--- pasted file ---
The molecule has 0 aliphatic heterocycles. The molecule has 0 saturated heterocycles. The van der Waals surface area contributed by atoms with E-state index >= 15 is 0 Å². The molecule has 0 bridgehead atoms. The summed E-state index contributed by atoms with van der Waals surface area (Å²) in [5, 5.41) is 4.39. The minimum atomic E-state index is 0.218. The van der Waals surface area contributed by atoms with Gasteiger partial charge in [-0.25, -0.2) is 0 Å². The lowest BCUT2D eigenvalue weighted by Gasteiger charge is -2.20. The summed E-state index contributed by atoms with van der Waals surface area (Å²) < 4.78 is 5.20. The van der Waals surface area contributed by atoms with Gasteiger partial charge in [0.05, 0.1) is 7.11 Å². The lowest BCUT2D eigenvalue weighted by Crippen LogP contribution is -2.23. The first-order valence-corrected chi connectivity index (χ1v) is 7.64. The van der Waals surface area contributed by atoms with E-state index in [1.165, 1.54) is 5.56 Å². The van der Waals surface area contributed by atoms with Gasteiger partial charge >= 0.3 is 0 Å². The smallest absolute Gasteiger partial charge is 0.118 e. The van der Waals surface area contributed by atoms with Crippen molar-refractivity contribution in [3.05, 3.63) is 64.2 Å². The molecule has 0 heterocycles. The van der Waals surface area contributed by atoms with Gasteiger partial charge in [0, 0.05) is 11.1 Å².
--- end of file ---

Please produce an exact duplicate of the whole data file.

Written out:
The molecule has 0 aliphatic heterocycles. The molecule has 0 saturated heterocycles. The van der Waals surface area contributed by atoms with E-state index >= 15 is 0 Å². The molecule has 0 bridgehead atoms. The summed E-state index contributed by atoms with van der Waals surface area (Å²) in [5, 5.41) is 4.39. The minimum atomic E-state index is 0.218. The van der Waals surface area contributed by atoms with Gasteiger partial charge in [-0.25, -0.2) is 0 Å². The lowest BCUT2D eigenvalue weighted by Gasteiger charge is -2.20. The summed E-state index contributed by atoms with van der Waals surface area (Å²) < 4.78 is 5.20. The van der Waals surface area contributed by atoms with Gasteiger partial charge in [0.05, 0.1) is 7.11 Å². The lowest BCUT2D eigenvalue weighted by Crippen LogP contribution is -2.23. The first-order valence-corrected chi connectivity index (χ1v) is 7.64. The van der Waals surface area contributed by atoms with E-state index in [1.165, 1.54) is 5.56 Å². The van der Waals surface area contributed by atoms with Gasteiger partial charge >= 0.3 is 0 Å². The smallest absolute Gasteiger partial charge is 0.118 e. The van der Waals surface area contributed by atoms with Crippen molar-refractivity contribution in [3.05, 3.63) is 64.2 Å². The molecule has 0 heterocycles. The van der Waals surface area contributed by atoms with Gasteiger partial charge in [0, 0.05) is 11.1 Å².